A pointed question for sure! You may have answered, “I hope so.” Perhaps your silent response was “sometimes.” Maybe you honestly just aren’t sure. Oh, you are sure that you want to be, but just are not sure if you really measure up.
© 2011 Seth Anderson. Creative Commons. Click here for full citation (#23).
Here’s an acrostic that can help. I found it in a great read written by Joy McCullough called Kingdom Living in Your Classroom. She describes the teacher-student relationship this way.
There are many sacred cows in education. Of the many sacred cows in the classroom, a common one is doing the same thing because it is easy. When was the last time you questioned why you were doing what you were doing?
© 2011 Glasseyes View. Creative Commons. Click here for full citation (#22).
Merriam Webster defines a sacred cow as
- someone or something that has been accepted or respected for a long time and that people are afraid or unwilling to criticize or question
- one that is often unreasonably immune from criticism or opposition
The American English Dictionary defines a sacred cow as
- something that people accept or believe to be good or necessary without ever questioning their belief
I vividly recall my first grade daughter rushing into my classroom and telling me: “I love everything about school – except the homework!” I didn’t have the heart to tell her what I was thinking: “Honey, you ain’t seen nothing yet!”
© 2011 Matthew Ragan. Creative Commons. Click here for full citation (#21).
Homework is a monster faced by teachers and parents alike. How can it be tamed? In this three-part blog series, we’ll discuss what we as teachers can do to tame this monster by considering three questions:
- Why do we give homework?
- How do we give homework?
- How can we help students and parents think about homework?
Would you like to change the culture of your school? Perhaps you would like to change the way things operate within your school system. Maybe you would like to develop a systems thinking mindset within your school unit.
© 2010 Antonio Picascia. Creative Commons. Click here for full citation (#20).
What can a school leader do to raise the quality of the school? How can a school leader lead change in a school so that parents and students receive great value from the educational experience?
What is Quality Management (QM)? Quality Management can be defined as pursuit for customer satisfaction through continuous improvement of all organizational processes.
© 2014 Jason Taellious. Creative Commons. Click here for full citation (#19).
Wow! What a mouthful! But what does it really mean? And does it really apply to a Christian school? If yes, how are we as leaders giving attention to QM?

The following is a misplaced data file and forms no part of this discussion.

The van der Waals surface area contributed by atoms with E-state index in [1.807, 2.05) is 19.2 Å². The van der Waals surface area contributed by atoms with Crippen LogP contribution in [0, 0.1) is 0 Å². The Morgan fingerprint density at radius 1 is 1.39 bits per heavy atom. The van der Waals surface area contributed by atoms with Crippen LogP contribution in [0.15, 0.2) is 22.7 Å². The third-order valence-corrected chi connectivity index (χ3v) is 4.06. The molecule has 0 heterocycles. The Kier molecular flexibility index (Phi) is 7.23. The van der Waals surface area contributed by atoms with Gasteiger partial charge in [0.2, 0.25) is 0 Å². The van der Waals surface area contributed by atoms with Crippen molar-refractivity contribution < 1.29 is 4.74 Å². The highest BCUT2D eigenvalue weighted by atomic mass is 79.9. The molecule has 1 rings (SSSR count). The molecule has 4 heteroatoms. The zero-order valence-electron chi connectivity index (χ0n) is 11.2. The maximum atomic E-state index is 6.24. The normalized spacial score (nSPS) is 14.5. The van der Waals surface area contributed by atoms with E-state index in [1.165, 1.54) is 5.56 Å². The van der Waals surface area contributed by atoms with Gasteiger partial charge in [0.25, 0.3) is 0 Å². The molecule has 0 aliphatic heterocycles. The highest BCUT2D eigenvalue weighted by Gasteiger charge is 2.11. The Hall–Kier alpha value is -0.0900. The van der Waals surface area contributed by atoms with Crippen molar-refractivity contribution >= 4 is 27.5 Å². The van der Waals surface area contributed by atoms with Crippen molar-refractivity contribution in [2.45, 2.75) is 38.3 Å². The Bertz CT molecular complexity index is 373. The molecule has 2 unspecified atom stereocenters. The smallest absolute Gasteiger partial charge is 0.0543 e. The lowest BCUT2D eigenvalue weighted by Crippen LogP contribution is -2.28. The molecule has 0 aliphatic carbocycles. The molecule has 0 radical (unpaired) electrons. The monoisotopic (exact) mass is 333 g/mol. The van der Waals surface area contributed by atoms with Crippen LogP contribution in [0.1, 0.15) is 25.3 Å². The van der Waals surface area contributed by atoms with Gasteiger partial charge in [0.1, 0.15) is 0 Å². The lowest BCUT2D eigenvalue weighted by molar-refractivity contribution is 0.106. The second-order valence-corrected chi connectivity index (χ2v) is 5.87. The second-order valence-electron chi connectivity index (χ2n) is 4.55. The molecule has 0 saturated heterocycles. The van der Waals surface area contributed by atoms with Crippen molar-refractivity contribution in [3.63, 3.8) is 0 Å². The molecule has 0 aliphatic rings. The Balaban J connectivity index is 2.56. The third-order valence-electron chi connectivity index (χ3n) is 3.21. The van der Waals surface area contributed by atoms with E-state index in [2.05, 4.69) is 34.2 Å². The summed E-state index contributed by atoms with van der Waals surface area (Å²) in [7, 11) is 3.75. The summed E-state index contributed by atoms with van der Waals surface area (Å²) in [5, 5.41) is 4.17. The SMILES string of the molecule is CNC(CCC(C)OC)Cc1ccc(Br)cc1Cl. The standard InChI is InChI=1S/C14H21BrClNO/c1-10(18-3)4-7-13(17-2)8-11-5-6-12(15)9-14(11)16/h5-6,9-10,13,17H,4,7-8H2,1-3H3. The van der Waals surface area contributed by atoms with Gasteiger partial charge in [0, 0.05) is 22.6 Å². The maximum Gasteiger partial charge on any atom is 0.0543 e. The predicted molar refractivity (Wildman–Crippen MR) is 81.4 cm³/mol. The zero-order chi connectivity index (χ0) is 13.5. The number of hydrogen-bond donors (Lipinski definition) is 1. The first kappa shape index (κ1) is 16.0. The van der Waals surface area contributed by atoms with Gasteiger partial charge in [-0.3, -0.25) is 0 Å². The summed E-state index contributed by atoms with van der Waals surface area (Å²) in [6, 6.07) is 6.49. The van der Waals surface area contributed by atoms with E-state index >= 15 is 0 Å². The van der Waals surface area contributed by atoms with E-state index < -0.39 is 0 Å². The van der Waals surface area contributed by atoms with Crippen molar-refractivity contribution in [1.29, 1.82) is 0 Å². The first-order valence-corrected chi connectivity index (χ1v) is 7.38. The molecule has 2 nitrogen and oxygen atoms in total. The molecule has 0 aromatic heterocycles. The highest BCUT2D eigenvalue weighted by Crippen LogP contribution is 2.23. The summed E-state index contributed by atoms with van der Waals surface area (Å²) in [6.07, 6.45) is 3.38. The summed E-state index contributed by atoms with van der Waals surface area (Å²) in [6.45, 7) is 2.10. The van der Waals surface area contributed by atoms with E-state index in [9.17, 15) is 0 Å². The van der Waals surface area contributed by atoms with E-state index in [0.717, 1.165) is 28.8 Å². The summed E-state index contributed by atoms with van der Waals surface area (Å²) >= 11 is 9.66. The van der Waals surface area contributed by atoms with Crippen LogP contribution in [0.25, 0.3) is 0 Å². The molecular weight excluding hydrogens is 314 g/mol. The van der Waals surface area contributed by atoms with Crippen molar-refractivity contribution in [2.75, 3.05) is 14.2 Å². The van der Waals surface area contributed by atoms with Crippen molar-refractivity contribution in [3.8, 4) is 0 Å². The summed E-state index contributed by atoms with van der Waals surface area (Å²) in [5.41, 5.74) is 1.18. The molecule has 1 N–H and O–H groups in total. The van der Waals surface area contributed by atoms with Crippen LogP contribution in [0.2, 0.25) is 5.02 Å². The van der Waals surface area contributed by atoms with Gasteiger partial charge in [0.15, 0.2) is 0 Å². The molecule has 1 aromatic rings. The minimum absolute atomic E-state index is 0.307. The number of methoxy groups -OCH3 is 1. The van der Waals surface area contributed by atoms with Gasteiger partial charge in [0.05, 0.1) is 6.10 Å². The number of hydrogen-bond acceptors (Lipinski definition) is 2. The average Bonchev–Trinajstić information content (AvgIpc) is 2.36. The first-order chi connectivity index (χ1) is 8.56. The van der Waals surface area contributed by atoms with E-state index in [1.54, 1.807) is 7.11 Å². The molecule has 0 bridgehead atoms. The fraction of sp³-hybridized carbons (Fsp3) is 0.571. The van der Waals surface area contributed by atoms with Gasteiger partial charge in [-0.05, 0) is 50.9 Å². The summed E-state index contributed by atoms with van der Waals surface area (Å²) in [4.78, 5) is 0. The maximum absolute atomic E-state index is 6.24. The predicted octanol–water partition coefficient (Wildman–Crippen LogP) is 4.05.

We live in a fast-paced world. From fast food, to high speed internet, to “on demand” television – our society races through each day in a flurry of activity. We exalt those who have an “active lifestyle.” We are expert multi-taskers. We even text and surf the web while we walk! And while we may accomplish a lot (and this is debatable), the fact is that we are busier and more exhausted than ever before.
© 2013 Andrew Reid Wildman. Creative Commons. Click here for full citation (#18).
My daughter recently spent the weekend with a friend while my husband and I were out of town. Since she’s not normally homesick, I was surprised to receive a tearful phone call from her. When I asked her what was wrong, she said, “Mom! These people are so busy! We haven’t stopped all weekend. I just want a little quiet time!”
Who is the instructional leader in your Christian school? Research says that if the principal is not intensely focused on instructional matters that the school will suffer academically.
© 2008 Marion Doss. Creative Commons. Click here for full citation (#17).
“Effective principals are at the center of curricular and instructional improvements within their schools” according to Steller (1988) in his research reviews. Dozens of additional studies have replicated Stellar’s findings.
What makes a good leader? Ask that question in your school and you might get as many answers as persons asked. Which begs the question–Is leadership like the proverbial beauty? Are the qualities of good leadership simply in the “eyes of the beholder?”
© 2010 USAF. Creative Commons. Click here for full citation (#16).
I recently discovered an interesting answer to the question What makes a good leader? The question was put to a group of our military who were completing a tour of duty in Iraq. The soldiers were rating different aspects of their military experience while serving their country on an extended deployment.